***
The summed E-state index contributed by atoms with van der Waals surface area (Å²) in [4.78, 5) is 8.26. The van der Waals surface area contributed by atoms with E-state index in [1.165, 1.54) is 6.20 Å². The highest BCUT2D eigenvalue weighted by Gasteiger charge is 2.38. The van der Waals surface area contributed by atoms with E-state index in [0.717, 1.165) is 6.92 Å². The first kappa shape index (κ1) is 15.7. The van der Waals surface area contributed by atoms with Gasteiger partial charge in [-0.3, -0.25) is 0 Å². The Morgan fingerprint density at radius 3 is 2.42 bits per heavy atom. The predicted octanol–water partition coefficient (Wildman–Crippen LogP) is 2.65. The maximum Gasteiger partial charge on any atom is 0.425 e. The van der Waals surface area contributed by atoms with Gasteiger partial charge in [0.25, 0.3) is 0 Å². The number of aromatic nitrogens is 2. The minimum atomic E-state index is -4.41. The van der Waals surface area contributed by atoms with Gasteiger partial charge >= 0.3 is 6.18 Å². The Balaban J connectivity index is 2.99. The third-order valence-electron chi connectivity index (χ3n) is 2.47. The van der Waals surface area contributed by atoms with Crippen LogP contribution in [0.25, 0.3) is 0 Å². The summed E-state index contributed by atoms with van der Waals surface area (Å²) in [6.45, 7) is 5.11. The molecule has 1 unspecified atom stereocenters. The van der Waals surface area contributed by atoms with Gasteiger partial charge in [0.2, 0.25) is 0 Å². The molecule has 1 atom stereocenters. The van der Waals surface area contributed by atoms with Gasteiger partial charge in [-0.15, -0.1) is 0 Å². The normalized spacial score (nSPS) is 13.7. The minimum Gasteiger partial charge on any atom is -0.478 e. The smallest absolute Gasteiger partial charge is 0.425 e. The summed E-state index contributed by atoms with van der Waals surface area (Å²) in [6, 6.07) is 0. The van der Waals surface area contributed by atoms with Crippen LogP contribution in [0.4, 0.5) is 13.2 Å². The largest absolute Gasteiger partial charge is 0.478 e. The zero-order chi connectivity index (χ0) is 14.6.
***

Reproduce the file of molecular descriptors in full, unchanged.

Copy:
The summed E-state index contributed by atoms with van der Waals surface area (Å²) in [4.78, 5) is 8.26. The van der Waals surface area contributed by atoms with E-state index in [1.165, 1.54) is 6.20 Å². The highest BCUT2D eigenvalue weighted by Gasteiger charge is 2.38. The van der Waals surface area contributed by atoms with E-state index in [0.717, 1.165) is 6.92 Å². The first kappa shape index (κ1) is 15.7. The van der Waals surface area contributed by atoms with Gasteiger partial charge in [-0.3, -0.25) is 0 Å². The Morgan fingerprint density at radius 3 is 2.42 bits per heavy atom. The predicted octanol–water partition coefficient (Wildman–Crippen LogP) is 2.65. The maximum Gasteiger partial charge on any atom is 0.425 e. The van der Waals surface area contributed by atoms with Gasteiger partial charge in [0.25, 0.3) is 0 Å². The number of aromatic nitrogens is 2. The minimum atomic E-state index is -4.41. The van der Waals surface area contributed by atoms with Gasteiger partial charge >= 0.3 is 6.18 Å². The Balaban J connectivity index is 2.99. The third-order valence-electron chi connectivity index (χ3n) is 2.47. The van der Waals surface area contributed by atoms with Crippen LogP contribution in [0.25, 0.3) is 0 Å². The summed E-state index contributed by atoms with van der Waals surface area (Å²) in [6.45, 7) is 5.11. The molecule has 1 unspecified atom stereocenters. The van der Waals surface area contributed by atoms with Gasteiger partial charge in [0.2, 0.25) is 0 Å². The molecule has 1 atom stereocenters. The van der Waals surface area contributed by atoms with Gasteiger partial charge in [-0.15, -0.1) is 0 Å². The normalized spacial score (nSPS) is 13.7. The minimum Gasteiger partial charge on any atom is -0.478 e. The smallest absolute Gasteiger partial charge is 0.425 e. The summed E-state index contributed by atoms with van der Waals surface area (Å²) in [6, 6.07) is 0. The van der Waals surface area contributed by atoms with Crippen LogP contribution in [0.4, 0.5) is 13.2 Å². The largest absolute Gasteiger partial charge is 0.478 e. The zero-order chi connectivity index (χ0) is 14.6.